(Reuters) - Chipotle Mexican Grill has hired a team of Washington legal A-listers to shore up its hiring and handle a federal criminal investigation stemming from the discovery of hundreds of illegal workers in its popular burrito restaurants.
The Denver-based chain has been in hot water since audits by U.S. Immigration and Customs Enforcement (ICE) turned up large numbers of undocumented workers on payrolls in Minnesota, Virginia and Washington, D.C.
Around the start of the year, Chipotle quietly brought in a lawyer who knows the ins and outs of ICE -- Julie Myers Wood, the director of the federal agency under President George W. Bush and now an immigration consultant.
The launch of a related federal criminal investigation in April prompted the company to turn to Washington litigators Robert Luskin (of law firm Patton Boggs) and Gregory Craig (from Skadden Arps Slate Meagher & Flom) as co-counsel.
Luskin is a top Washington litigator specializing in white-collar crime. He helped Bush strategist Karl Rove avoid charges in the outing of Central Intelligence Agency operative Valerie Plame after her husband criticized the Iraq war.
Craig has represented Washington power brokers and was President Barack Obama's White House counsel in his first year in office. Most recently, disgraced politician John Edwards hired him to fight charges of using illegal campaign funds to cover up an extramarital affair.
"Both Bob and Greg are imaginative and stubborn advocates," said William Jeffress, a partner at Baker Botts. "Chipotle has a lot of audiences -- customers, government regulators, shareholders -- and they're going to need somebody who is capable of dealing with all of those challenges."
Mark Fabiani, who earned the "Master of Disaster" moniker after representing Bill and Hillary Clinton in the Whitewater affair, will manage Chipotle's public relations message. More recent clients include Goldman Sachs and seven-time Tour de France winner Lance Armstrong.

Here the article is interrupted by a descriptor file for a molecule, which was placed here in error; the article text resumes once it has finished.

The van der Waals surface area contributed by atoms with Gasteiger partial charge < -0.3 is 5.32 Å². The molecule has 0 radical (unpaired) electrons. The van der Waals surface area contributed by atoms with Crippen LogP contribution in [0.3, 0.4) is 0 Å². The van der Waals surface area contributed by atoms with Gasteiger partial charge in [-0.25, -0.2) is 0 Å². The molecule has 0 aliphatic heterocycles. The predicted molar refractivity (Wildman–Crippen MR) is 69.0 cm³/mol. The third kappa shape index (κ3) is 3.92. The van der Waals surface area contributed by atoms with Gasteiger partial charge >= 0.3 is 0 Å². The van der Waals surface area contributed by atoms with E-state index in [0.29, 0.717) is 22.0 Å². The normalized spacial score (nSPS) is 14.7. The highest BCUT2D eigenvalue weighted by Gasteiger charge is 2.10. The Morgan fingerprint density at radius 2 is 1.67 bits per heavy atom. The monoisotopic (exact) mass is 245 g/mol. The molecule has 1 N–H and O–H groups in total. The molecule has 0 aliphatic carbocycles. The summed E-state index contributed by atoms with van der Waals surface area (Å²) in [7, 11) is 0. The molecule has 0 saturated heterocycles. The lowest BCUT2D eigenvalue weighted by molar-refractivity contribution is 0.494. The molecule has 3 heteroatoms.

There is a lot at stake for Chipotle, both on Wall Street, where it's an investor favorite, and on Main Street, where the gourmet burrito concept has won legions of fans. The company has more than 26,500 employees and roughly 1,100 restaurants and is on the brink of opening a new Asian street food chain.
Luskin, who spent years at the Department of Justice, said his work centers on resolving Chipotle's issues with ICE and the U.S. Attorney's office.
Among other things, his team is handing over hiring records, emails and documents that deal with corporate policy. Chipotle also received "a handful" of subpoenas seeking "very specific records that were unique" to some of the roughly 30 restaurants visited by ICE agents in May.
Luskin said that hiring illegal workers was "absolutely not" part of a corporate strategy to support the company's famed low labor costs -- as some on Wall Street questioned.
"We're very comfortable that at the end of this process, the U.S. Attorney is not going to find a basis to proceed criminally," Luskin said.
As Luskin helps Chipotle navigate the criminal probe, Myers Wood is steeped in the nitty gritty of compliance.
She recently went to Colorado to spend a day with the company's new, dedicated team of compliance specialists, who are being trained to ferret out fake documents that may be presented to prove work eligibility.
"We are pretty aggressive on compliance, so we're brought in when companies are serious about getting it right and doing things to really address the issues," said Myers Wood, president of ICS Consulting.